6 July 2011

Stories from 6 July 2011

Poland: Article authorization abolished

Max Steinbeis of Verfassungsblog writes about [GER] Poland having to abolish its law that interviewed people have the right to see articles before printing and prevent publication. So at least is the meaning of a ruling from the European Court for Human rights in Strasbourg.

Chile: President Piñera's Approval Ratings Drop

  6 July 2011

Robert L. Funk reports that June poll results show “President Piñera's approval ratings, at 35%, have dropped by 12%.” Robert comments on the President's July 5 speech where he announced his plan for education reform, an issue that has sparked massive protests.

Argentina: President Signs Decree to Ban Sex Ads in Newspapers

  6 July 2011

“President Cristina Kirchner signed a decree banning the publication of sex ads in local newspapers”, The Argentine Post reports, and adds: “banning the publication of sex ads may do little to prevent the kinky skin-friction business from thriving. […] Some local whorehouses even use Google Maps to woo Johns into...

Russia: Infamous ‘Vanishing’ Charity Foundation Resurfaces

The heartwarming performance of Russian Prime Minister Vladimir Putin playing the piano and singing the song "Blueberry Hill" at a charity concert, was darkened by the scandal surrounding the 'Federaciya' (Federation) foundation that allegedly tried to disappear with the money raised by the event. The charity has recently resurfaced, with plans for another concert underway.

Barbados: Authentic Anime

  6 July 2011

The Bajan Reporter profiles young entrepreneurs/comic book creators who he thinks may well “become the Marvel/DC of the West Indies!”

Bahamas: Saving the Forests

  6 July 2011

“Ever since the pine forests of the Bahamas were logged during the first 60 or so years of the last century, their ultimate survival has been in jeopardy due to conflicts with agricultural and commercial development”: Blogging at Bahama Pundit, Larry Smith says that “a new Forestry Act passed last...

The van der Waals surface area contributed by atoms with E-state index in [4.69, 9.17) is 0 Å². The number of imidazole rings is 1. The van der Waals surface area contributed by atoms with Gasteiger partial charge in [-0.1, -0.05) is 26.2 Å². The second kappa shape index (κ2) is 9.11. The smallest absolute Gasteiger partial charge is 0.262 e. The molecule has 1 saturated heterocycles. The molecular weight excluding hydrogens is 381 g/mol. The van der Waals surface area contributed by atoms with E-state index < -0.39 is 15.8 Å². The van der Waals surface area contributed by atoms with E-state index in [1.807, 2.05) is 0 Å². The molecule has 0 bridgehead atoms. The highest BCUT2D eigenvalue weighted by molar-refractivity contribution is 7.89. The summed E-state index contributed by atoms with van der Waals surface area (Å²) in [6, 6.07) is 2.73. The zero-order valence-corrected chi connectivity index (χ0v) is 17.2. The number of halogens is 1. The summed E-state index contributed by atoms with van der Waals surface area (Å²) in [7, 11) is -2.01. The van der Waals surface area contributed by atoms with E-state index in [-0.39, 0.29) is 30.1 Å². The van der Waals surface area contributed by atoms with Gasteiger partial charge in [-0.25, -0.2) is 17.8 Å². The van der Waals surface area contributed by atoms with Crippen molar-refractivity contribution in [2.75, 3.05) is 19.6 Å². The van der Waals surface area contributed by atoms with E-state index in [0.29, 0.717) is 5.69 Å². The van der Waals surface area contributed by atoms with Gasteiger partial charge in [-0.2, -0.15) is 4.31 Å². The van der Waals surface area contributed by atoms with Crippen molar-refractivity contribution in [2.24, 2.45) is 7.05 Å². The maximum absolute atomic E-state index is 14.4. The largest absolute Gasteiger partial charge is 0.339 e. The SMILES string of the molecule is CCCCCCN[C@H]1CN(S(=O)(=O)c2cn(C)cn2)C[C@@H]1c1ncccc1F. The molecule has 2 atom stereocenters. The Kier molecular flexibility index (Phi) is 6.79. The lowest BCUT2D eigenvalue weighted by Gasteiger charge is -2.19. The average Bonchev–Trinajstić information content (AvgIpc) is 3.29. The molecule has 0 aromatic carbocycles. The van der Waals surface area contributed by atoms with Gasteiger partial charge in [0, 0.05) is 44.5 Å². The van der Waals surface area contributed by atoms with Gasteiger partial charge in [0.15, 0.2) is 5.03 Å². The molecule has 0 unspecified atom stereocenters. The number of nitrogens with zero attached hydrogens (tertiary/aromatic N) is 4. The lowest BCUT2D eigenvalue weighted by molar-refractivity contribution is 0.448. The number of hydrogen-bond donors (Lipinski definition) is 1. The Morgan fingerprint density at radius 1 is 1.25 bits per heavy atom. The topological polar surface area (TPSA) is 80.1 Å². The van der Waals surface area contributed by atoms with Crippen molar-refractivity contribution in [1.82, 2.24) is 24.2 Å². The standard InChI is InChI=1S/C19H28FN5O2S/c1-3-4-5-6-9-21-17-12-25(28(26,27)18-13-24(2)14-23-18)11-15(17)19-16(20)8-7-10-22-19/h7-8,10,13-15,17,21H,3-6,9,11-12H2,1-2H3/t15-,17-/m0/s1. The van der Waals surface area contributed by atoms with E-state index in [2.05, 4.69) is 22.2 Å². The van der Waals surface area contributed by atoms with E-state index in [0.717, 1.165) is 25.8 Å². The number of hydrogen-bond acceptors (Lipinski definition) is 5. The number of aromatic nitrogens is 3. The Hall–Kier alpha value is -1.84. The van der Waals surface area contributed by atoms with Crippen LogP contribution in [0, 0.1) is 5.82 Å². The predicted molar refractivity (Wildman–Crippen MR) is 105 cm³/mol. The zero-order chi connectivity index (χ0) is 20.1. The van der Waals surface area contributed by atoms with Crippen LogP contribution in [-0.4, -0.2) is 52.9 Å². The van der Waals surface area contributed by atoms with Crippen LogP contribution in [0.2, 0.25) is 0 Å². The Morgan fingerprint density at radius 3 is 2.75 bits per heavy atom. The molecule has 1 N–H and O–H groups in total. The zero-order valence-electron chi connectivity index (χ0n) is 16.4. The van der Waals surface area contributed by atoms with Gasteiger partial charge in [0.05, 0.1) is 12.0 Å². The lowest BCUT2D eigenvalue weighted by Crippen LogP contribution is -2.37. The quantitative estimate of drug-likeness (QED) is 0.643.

Trinidad & Tobago: Accomplishments or Spin?

  6 July 2011

Plain Talk takes issue with an article citing the accomplishments of the government, calling it “Merlin-esque” and adding: “It should have begun ‘Abra Cadabra’ and ended ‘Tah Dahhhh!!!!’ with a flourish and an elaborate bow.”

Russia: Some fishy business

John Helmer of Dances with Bears speculates on whether Russian business mogul, Gennady Timchenko, really is so innocent of the allegations against him using political contacts to forward his business interests as the businessman claims. Timchenko's recent involvement in the Russian fish industry supposedly points in another direction.

Cuba: A Nation Divided?

  6 July 2011

“We have a long way to go. This will involve educating people in a different perception of society and its members, regardless of their orientation or preference”: Writing at Havana Times, Dariela Aquique responds to a comment about an article she wrote on gay pride in Cuba.

Barbados: Questioning the CCJ

  6 July 2011

“Since the court was established to service 14 member states and now only services three, it would appear that [since] the [Caribbean Court of Justice]…is not over burdened, it would be able to take time and deliver well researched and well reasoned decisions”: Barbados Underground takes issue with the findings...

Belarus: Anti-revolutionary videos

Tetyana Bohdanova of Good Girl Gone Ukrainian draws attention to the occurrence of purportedly home made videos warning for the consequences of revolutionary developments in Belarus and the potential overthrow of president Lukashenko.

Peru: Sacrilegious Theft in Motupe

  6 July 2011

On Tuesday July 5, 2011, Peruvians woke up to shocking news: the popular and very well-known Holy Cross of Motupe had been stolen. Netizens reacted to the news on Twitter with the hashtag #cruzdemotupe, and in their blogs.

Cuba: Exciting First Meeting of Twitter Users in Havana

  6 July 2011

The first meeting of users of the social network Twitter was celebrated in Havana on July 1 at 4:00 pm at 23rd and 12th of the Vedado district and in the Pabellón Cuba. The event hosted almost 100 people, mostly young journalism students, administrators, professors, journalists and bloggers. Netizens reflect and comment on the exciting and controversial event.

Trydar y Cymry! The Welsh Language Thrives Online

  6 July 2011

"Trydar y Cymry" means "the twittering of the Welsh" or "the Welsh twitterers" (the verb "trydar" now being used in connection with Twitter) and is an example of the Welsh language adapting and developing as it is used online. Global Voices has spoken to blogger and researcher Rhodri ap Dyfrig about Welsh-language blogging and tweeting and the challenges Welsh speakers face online.